Whether you consider cemeteries sacred or macabre, these bone yards are interesting, historically cool, sometimes significant, and often, architecturally amazing. Portugal Confidential is checking out cemeteries across the country.
Officially established in 1833, the Lapa Cemetery is considered Portugal’s oldest modern cemetery. However, it wasn’t until 1838, when the cemetery was actually consecrated by the Church, that it came into wide use. At this time, there was a great need to properly dispose of the dead. A dramatic civil war (known as the Cerco do Porto) was taking place, followed by a devastating cholera epidemic. This private and elitist cemetery stood as the most important in northern Portugal for decades. Many important figures from the 19th century are entombed here. The monuments are quite remarkable. Location: Largo da Lapa, Porto
Prado do Repouso (“Meadow of Rest”) is Porto’s first public cemetery. Built on farmland in 1839, this cemetery was not very chic at the time, as most of Porto’s wealthier residents preferred the private Lapa cemetery. Only in the 1850’s, when the building of monuments and tombs came into vogue in Portugal, did this cemetery become acceptable for its spaciousness. Now, the Prado do Repouso is one of Portugal’s most important cemeteries in terms of history and architecture. Location: Largo do Padre Baltazar Guedes (south and main entrance), Largo Soares dos Reis (north entrance) Porto
The exterior of São Francisco is rather ordinary…for a 13th century gothic church. Inside is an elaborately ornate, golden-gilded shrine, declared a World Heritage site by UNESCO. Yet, below the all of the fabulous opulence are catacombs, tombs and a pit of thousands of human bones. The tombs in the walls hold members of the former Franciscan order. In a discreet corner, on the floor is a grated window, allowing a view into a pit with a pile of human bones. The church and catacombs are open to visitors for €3.50. Location: Rua do Infante D. Henrique, Porto
Established in 1855, this cemetery was built to accommodate the numerous victims of a cholera epidemic. For many years this cemetery stood as a mere burial ground, nothing fancy. However, in the 1870’s Agramonte Cemetery began allowing monuments, and in turn, the cemetery grew…not only in size, but in importance. By the end of the 19th century, Agramonte was the favorite Porto cemetery, and equal in importance to the Prado do Repouso. Location: Rua de Agramonte, Porto
Dating back to the 11th century, this cemetery is one of the finest examples of Middle Ages cemeteries in Europe. Since 1989, excavations reveal a series of tombs built with loose stones covered with a lid. Over 200 bones have been exhumed. The graves are oriented to burial specifications of the time: head to the west and feet to the east. Sometimes the graves were reused, which explains why some graves have up to four remains inside. Burials were made without the coffin, but with the wrapped in a shroud. Some graves had head stones to indicate location of the graves. Location: Fão (Coordinates: Lat. 41°30’40″N, Long. 8°46’35″W)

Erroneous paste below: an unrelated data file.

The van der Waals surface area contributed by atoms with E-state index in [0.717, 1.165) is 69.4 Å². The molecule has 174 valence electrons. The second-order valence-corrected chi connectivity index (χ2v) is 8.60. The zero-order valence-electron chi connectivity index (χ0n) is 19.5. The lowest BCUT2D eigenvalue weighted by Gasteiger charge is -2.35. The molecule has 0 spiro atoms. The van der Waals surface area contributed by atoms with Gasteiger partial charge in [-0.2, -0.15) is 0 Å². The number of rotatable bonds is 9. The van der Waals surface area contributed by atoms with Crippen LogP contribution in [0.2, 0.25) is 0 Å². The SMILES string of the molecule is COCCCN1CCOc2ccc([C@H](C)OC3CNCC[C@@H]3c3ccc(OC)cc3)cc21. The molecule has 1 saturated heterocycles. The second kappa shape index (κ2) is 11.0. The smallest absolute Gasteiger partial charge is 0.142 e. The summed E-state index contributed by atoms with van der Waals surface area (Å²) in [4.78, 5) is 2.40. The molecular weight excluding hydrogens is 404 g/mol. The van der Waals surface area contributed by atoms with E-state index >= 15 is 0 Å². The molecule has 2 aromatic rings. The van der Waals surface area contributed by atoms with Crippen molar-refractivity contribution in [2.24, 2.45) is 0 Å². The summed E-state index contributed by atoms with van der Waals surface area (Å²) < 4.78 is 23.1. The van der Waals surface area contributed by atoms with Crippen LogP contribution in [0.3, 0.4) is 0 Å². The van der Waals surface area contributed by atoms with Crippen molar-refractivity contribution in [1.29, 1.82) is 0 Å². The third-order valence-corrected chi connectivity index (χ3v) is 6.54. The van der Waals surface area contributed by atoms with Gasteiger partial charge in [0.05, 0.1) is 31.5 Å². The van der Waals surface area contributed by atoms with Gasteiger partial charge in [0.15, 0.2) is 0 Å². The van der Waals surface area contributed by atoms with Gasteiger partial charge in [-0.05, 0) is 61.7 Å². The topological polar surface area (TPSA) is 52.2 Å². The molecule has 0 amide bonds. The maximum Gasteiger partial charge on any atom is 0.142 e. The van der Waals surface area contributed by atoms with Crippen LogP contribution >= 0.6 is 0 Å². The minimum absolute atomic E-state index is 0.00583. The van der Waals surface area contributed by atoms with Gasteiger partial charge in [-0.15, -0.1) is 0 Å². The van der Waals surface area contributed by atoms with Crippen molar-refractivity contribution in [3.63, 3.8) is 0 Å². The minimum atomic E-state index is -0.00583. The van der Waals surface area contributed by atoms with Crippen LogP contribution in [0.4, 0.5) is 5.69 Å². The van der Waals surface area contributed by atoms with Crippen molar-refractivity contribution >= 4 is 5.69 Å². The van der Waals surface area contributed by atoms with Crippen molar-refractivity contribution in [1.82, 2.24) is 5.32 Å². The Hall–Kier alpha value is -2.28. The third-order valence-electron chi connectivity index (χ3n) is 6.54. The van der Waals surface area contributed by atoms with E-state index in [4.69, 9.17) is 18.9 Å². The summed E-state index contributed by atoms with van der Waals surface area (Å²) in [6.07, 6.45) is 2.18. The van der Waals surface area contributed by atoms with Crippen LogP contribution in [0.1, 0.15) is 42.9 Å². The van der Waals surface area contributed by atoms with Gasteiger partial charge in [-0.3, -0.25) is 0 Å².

The first municipal cemetery in Coimbra was built in 1860, the Conchada Cemetery. Is was named after the farm it was built on, Quinta da Conchada. This public cemetery took a while to catch on with Coimbra’s wealthy families. However, by the end of the 19th century, monumental funerary architecture became important status symbols. And, the craftsman of Coimbra became known for their own distinctive style of design. The most distinctive may be the monument for the Count of Ameal, due to its large size and unique shape. Location: Largo Conchada, Coimbra
Inside the Lisbon Zoo, on a terraced hillside, is a cemetery for pets now long gone. There are many tombstones here, mainly white marble. Some date back to the 1940’s. There are also graves covered in traditional Portuguese tile. Many plots are decorated with flowers or photos. At one time, pet owners could buy a plot for life. Now days, an annual fee is charged for Fido’s final resting place. Location: Lisbon Zoo
The Cemetery of Prazeres (“Pleasures”, odd name for a cemetery, but comes from the nearby neighborhood of Prazeres), started out like the noted cemeteries of Porto. It was originally created to handle the thousands of victims of the cholera epidemic in 1833-34. By 1839, wealthier families began to build monuments. Several hundred tombs were build between 1839 and1850 alone. Many important names figures of Portuguese arts and politics are buried here. The Prazeres Cemetery became the model for most cemeteries in the center and south of Portugal, and is the most cosmopolitan cemetery still existing in the nation. Location: Praça S. João Bosco
Constructed at about the same time as Prazeres, in 1833, Alto do São João overlooks the Madredeus, and was intended to serve residents in the eastern part of the city. It is huge, with nearly a hundred streets, main streets and side streets filled with marble mausoleums, shrines and temples. The first Republic chose Alto do São Joâo to honor their heroes. In 1925, was inaugurated the country’s first crematorium. Just recently, beloved Portuguese writer José Saramago was laid to rest here. Location: Rua Morais Soares, Lisbon
And, just a bit of whimsy…On the Ilha da Tavira, on the southeastern coast of Portugal, is an homage to Portugal’s tuna fishing past. Back in the late 19th and early 20th centuries, tuna fisherman would secure net traps to the ocean floor using anchors. Eventually, the tuna population dwindled in this area, and many fishermen lost their jobs. This “monument” is dedicated to the hard working fisherman of Tavira. Location: Praia do Barril. Algarve
Portugal Confidential sourced some of the information for this post from QueirozPortela.com.